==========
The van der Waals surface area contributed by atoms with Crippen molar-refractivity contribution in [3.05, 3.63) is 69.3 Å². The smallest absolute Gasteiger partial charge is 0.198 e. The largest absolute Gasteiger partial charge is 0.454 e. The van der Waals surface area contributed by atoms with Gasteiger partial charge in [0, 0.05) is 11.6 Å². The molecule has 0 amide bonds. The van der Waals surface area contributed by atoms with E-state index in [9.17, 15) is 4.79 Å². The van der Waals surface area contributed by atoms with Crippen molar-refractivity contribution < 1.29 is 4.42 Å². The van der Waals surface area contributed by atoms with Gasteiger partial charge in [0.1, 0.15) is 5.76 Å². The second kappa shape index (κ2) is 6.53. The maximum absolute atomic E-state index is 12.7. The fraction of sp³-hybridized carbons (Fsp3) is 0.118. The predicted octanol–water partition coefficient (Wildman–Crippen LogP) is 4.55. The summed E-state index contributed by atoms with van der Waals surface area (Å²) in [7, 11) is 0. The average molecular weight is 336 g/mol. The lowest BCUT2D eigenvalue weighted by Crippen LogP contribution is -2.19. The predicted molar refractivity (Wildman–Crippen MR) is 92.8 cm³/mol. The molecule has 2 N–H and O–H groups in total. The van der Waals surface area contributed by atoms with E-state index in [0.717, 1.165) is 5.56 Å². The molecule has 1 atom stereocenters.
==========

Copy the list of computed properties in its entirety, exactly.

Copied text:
The van der Waals surface area contributed by atoms with Crippen molar-refractivity contribution in [3.05, 3.63) is 69.3 Å². The smallest absolute Gasteiger partial charge is 0.198 e. The largest absolute Gasteiger partial charge is 0.454 e. The van der Waals surface area contributed by atoms with Gasteiger partial charge in [0, 0.05) is 11.6 Å². The molecule has 0 amide bonds. The van der Waals surface area contributed by atoms with E-state index in [9.17, 15) is 4.79 Å². The van der Waals surface area contributed by atoms with Crippen molar-refractivity contribution < 1.29 is 4.42 Å². The van der Waals surface area contributed by atoms with Gasteiger partial charge in [0.1, 0.15) is 5.76 Å². The second kappa shape index (κ2) is 6.53. The maximum absolute atomic E-state index is 12.7. The fraction of sp³-hybridized carbons (Fsp3) is 0.118. The predicted octanol–water partition coefficient (Wildman–Crippen LogP) is 4.55. The summed E-state index contributed by atoms with van der Waals surface area (Å²) in [7, 11) is 0. The average molecular weight is 336 g/mol. The lowest BCUT2D eigenvalue weighted by Crippen LogP contribution is -2.19. The predicted molar refractivity (Wildman–Crippen MR) is 92.8 cm³/mol. The molecule has 2 N–H and O–H groups in total. The van der Waals surface area contributed by atoms with E-state index in [0.717, 1.165) is 5.56 Å². The molecule has 1 atom stereocenters.